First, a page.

Sometimes as I write a manuscript in LaTeX for speaking, I want to format parts of it as \obeylines and \obeyspaces permit, so that a single coherent thought is expressed compactly on each line, and relationships between lines can be expressed with leading indentation, like this:

One thought introduced with a coherent phrase,
    followed by a subordinate phrase,
    and a coordinate subordinate phrase.

Then a second thought introduced ...

The problem I run into is including the extra vertical spacing between groups of contiguous lines ("paragraphs"), as before the last line above. The best ad-hoc measure I have come up with so far is to define the pipe symbol, which can be added to the end of each group, like this: ... coordinate subordinate phrase.|

The redefinition code looks like this, which I have placed into an external package.


This works more or less as desired, but the pipe characters throughout my source text are irritating, and obviously a work-around.

So I have been trying to define an environment that accomplishes what I want, without requiring the pipe character for the extra spacing. This is what I have so far...

\let\@oldpar=\par \let\par=\newpar \obeylines \let\par=\@oldpar}

If I proceed in this direction, how should \newpar be defined? I have tried using \\, but TeX balks when this is inserted automatically at the end of an empty line (where \par is normally inserted), and it does not end the previous paragraph (because the character is \active, I presume), which is what I'm trying to do.

As far as I can tell, the problem is that the division between paragraphs at two or more return characters takes place in TeX's mouth, where I can't make any adjustments that would distinguish between the vertical space I want to insert where there are two or more return characters, and the line break (or new paragraph) I want to insert when there is only one.

Or is there a better way to accomplish this?

  • Welcome to TeX.sx! Commented Apr 5, 2013 at 18:49
  • 1
    is there any reason why a line \begin{verbatim} above the block and \end{verbatim} just after the block won't suffice? that does exactly what you describe, obeying both spaces and line endings, including those for blank lines. Commented Apr 5, 2013 at 19:20
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    Yes, the verbatim environment does a lot more than I really want to do when it suppresses the normal meaning of other LaTeX commands.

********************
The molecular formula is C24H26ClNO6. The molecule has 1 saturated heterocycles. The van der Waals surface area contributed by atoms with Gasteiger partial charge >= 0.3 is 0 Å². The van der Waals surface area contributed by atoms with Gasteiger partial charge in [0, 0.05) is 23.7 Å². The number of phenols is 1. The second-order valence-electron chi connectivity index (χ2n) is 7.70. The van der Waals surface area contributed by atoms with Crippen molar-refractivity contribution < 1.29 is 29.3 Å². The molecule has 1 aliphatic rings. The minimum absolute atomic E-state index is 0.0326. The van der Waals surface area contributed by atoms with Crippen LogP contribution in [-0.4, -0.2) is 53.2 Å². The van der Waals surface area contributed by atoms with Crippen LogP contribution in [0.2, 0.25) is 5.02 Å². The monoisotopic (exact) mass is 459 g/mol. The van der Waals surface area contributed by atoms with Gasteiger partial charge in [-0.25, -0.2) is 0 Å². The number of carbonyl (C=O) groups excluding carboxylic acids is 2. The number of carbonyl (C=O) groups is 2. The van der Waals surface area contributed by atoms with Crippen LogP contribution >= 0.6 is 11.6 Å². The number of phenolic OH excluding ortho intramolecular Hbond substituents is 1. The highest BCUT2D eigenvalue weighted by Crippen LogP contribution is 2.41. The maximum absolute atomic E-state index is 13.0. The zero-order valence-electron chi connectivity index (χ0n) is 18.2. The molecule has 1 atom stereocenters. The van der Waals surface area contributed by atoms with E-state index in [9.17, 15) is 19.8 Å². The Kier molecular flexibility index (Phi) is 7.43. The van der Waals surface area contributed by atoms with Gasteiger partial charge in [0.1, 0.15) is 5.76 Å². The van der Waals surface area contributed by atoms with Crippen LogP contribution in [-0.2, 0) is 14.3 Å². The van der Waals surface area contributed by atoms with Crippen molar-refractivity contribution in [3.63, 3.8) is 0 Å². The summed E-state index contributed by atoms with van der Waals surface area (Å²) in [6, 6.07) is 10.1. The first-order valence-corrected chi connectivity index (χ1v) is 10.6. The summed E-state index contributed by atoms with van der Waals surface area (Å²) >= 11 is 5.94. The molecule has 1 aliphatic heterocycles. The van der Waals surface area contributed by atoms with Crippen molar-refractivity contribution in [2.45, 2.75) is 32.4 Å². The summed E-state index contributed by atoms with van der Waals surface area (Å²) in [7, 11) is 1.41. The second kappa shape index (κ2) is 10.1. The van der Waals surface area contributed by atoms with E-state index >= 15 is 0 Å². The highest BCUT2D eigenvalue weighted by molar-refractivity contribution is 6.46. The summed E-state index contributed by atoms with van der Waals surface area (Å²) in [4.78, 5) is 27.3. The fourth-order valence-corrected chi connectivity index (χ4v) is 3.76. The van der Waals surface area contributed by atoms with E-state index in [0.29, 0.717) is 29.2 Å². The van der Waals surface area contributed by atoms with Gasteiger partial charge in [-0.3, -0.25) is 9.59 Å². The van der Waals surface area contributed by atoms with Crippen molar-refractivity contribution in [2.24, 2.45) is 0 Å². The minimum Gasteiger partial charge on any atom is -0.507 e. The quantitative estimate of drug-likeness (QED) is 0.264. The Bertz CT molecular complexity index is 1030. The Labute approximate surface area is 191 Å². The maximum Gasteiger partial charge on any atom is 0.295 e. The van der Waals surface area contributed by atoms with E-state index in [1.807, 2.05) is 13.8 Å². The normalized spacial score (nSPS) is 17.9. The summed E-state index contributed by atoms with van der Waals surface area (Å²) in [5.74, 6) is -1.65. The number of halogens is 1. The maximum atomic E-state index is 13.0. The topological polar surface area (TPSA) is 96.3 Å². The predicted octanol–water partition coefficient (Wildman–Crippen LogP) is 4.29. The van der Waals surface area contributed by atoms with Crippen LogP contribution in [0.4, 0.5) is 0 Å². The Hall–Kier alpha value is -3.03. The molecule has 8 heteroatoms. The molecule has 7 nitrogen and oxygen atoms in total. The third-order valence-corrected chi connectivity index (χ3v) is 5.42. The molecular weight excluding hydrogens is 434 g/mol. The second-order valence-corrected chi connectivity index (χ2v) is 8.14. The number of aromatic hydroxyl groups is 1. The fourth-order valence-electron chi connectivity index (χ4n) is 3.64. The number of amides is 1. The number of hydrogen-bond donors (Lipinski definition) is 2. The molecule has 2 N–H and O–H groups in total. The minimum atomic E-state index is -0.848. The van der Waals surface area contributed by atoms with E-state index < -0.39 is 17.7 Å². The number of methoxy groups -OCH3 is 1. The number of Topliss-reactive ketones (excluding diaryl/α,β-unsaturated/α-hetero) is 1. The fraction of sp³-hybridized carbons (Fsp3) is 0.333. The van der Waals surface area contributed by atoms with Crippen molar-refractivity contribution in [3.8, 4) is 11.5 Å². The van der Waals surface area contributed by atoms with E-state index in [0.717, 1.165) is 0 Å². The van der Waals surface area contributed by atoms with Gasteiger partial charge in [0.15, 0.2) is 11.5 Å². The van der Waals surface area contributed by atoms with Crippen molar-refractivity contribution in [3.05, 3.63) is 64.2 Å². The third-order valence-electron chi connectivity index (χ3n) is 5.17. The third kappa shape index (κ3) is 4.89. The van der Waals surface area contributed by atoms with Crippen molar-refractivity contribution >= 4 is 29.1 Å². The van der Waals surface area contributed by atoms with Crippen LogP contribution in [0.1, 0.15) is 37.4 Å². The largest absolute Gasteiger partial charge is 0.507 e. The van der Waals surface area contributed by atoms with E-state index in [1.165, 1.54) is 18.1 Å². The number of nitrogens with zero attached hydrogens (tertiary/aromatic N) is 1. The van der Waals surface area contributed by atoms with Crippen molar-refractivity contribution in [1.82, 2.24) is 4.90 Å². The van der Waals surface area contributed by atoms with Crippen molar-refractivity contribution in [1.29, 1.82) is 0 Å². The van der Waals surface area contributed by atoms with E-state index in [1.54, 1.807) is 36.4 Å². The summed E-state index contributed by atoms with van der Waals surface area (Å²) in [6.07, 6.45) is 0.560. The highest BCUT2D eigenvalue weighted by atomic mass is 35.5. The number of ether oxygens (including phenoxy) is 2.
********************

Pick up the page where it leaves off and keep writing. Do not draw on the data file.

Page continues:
– ben y'akov
    Commented Apr 7, 2013 at 0:44

2 Answers 2


You shouldn't redefine \par, but the active end-of-line after \obeylines.


\noindent X\leaders\hrule\hfill X

One thought introduced with a coherent phrase,
    followed by a subordinate phrase,
    and a coordinate subordinate phrase.

Then a second thought introduced ...
Something after

enter image description here

  • Amazing. It works perfectly, but I don't understand how. It reassigns and uses only the lower case value (\lccode) of the tilde (~). Is that the active end-of-line?
    – ben y'akov
    Commented Apr 7, 2013 at 0:49
  • I also don't understand why \begingroup and \endgroup are needed. And it appears that \def~ is not isolated from the assigned value because the closing brace (}) from the argument of \lowercase is not a group delimiter, as distinguished in the TeXbook on the middle of p. 20. Is that right?
    – ben y'akov
    Commented Apr 7, 2013 at 0:59
  • @beny'akov The \begingroup with \endgroup trick is used to give a meaning to the active end-of-line without needing to activate it at definition time. You can find it in many answers in the site. For instance in this answer of mine
    – egreg
    Commented Apr 7, 2013 at 9:05

After some time, I found a better solution to what I was trying to do. It borrows from eTeX, which has the command \obeywhitespace. I've put the needed definitions (which clearly work, though some look quite involved) into a package I can use when needed. I'll include the relevant package contents below.

Note that there's a command at the end called \setblankskip, which allows an adjustment to the spacing between "paragraphs" as shown in the original question.

Note also that this behavior is provided within an environment called linewise. The only remaining irritation is that the final newline within the linewise environment will be reflected in a blank output line. This can be avoided by preceding that final newline with a %.

\def\makeactive#1{\catcode`#1 = \active \ignorespaces}%
\blanklineskipamount = -.8\baselineskip
   \makeactive\^^M \makeactive\ % No spaces or ^^M's from here on.
\makeactive\ \def {\ }%
\ifx\next %
   \setbox0 = \lastbox
     \setbox2 = \hbox{\unhbox0}%
       \box2 % Put it back: it wasn't empty.
      \box0 % Put it back: it wasn't the right width.
% By default, a blank line will result in .2\baselineskip.  This allows
% other values to be set

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